Oh How the Tables Have Turned: Healthy Eating!

Oh How the Tables Have Turned: Healthy Eating!

Childhood obesity is a growing problem in America.  Did you know that 1 in 5 kindergartners are already overweight? Healthy growth and weight begins in the home by developing good habits with our children.  

Practical Tips to Promote a Healthy Weight

  • Eat Breakfast: Skipping meals, especially breakfast, may lead to overeating and excessive snacking later in the day. Since mornings can be rushed, offer healthy on-the-go options for breakfast.
  • Watch portion sizes:  Use smaller serving spoons and smaller plates to encourage healthy portions. Do not make children feel like they must always “clean their plate.” Teaching a child to continue to eat when they feel full encourages overeating and stretches the stomach. 
  • Make healthy food easily accessible:  Water, fruits, vegetable snacks, yogurt, and other low calorie snacks should be readily available at all times and placed in plain sight. (For example, in the front of the refrigerator or in large bowls on the kitchen counter.) Replace the cookie jar or candy with a fruit bowl. 
  • Make it colorful:  Fill your child’s plate with a variety of different colored fruits and vegetables.
  • Limit treats and snacks:  Children should have 3 well balanced meals and 1-2 small snacks over the course of the day. Do not let your children graze all day; they need structure to help limit the snacking. Treats are just that, treats on special occasions like birthdays and holidays. They should not be a daily part of your child’s diet.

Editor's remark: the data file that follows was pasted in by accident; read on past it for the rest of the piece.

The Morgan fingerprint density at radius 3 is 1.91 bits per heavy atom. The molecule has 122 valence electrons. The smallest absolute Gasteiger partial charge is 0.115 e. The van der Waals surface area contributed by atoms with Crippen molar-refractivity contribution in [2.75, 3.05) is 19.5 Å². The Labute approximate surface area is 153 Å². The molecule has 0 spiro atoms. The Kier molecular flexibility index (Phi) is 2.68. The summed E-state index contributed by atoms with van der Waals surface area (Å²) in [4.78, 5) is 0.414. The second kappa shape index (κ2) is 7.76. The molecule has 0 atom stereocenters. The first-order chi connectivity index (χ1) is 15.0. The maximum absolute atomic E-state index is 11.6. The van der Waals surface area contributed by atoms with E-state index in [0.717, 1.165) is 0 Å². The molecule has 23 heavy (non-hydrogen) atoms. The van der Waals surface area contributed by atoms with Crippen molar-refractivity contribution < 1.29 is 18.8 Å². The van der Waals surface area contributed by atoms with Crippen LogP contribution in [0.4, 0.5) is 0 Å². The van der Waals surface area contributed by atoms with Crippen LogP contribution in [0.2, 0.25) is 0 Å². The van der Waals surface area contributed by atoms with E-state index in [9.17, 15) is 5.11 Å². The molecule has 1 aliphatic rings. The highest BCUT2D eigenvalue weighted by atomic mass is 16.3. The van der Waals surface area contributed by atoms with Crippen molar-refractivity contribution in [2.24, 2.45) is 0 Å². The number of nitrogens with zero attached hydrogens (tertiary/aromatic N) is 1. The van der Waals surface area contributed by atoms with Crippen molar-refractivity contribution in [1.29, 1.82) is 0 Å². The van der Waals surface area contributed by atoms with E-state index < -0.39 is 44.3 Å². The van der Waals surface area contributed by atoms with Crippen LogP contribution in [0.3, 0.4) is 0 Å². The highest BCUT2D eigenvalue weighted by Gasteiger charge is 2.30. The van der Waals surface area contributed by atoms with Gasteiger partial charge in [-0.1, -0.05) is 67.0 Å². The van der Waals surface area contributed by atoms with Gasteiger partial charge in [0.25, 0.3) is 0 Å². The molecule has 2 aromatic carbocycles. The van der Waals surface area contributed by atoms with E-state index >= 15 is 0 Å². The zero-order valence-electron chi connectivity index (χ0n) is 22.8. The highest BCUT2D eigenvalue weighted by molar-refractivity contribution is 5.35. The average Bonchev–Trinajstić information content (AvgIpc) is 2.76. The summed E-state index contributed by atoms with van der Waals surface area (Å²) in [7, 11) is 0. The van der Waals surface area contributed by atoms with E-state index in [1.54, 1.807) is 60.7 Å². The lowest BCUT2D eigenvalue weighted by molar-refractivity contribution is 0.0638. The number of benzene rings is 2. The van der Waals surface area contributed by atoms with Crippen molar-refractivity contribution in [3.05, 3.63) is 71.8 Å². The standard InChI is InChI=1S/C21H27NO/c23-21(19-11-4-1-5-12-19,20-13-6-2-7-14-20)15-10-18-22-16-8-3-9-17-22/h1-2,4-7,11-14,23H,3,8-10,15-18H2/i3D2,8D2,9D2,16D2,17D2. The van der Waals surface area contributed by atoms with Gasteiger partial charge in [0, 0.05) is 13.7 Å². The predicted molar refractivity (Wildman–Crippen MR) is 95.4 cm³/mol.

• Shop smarter:  If it is in the home, it will be eaten. If it’s not available, the child cannot eat it. Avoid regularly buying, cookies, chips, candies, ice cream, breads, etc. Children are more tempted to reach for these, even when they are not hungry.  
  • Limit juice to 4 oz per day and avoid sugary drinks:  It is a common misconception that “juice must be good for my child because it comes from a fruit.” In reality, juice is full of empty calories. They healthiest part of fruit comes from the meat.  (Let’s also not forget that juice and sugary drinks take a major toll on developing teeth!!)  Encourage your child to drink mostly water and no more than 3 cups per day of low fat or fat free milk. (Beginning at 12 months old, toddlers should consume whole milk until 2 years old when they make the switch to low fat or fat free.)
  • Avoid using food as a reward or punishment:  Example: withholding food for bad behavior or ice cream for being good each day.
  • Turn the TV off for dinner:  Studies have shown that people consume more food when watching TV than those who do not. Take that time to reconnect with your family at dinner.
  • Cook together:  Children take pride in helping, so let them mix the bowl or add the ingredients & they will be more likely to eat what they helped create.
  • Allow choices:  Give your kids a little freedom to make choices in their meals, but limit the choices to healthy items. Example: “Would you like green beans or carrots with your chicken?” 

Diet changes alone are not the only way to promote healthy weight. Increased usage of video games, TV, tablets, and other electronics at much younger ages have pushed more children from playing outdoors to propping up on the couch for hours at a time. (Often times with snacks by their sides.) Physical activity is important, not only in preventing obesity, but in improving mood, sleep, and overall health. Increase your child’s physical activity by:

  • Limiting screen time to less than 2 hours per day.
  • Encouraging outdoor play. 
  • Aiming for 60 minutes of increased physical activity daily. (Some ideas may include family walks/hikes, bicycle rides, swimming, outdoor games/activities.)

Participate with your child. He/she learns from you and enjoys your company. If your child sees you put down the phone/tablet to get out and move, he is going to be more interested in being active!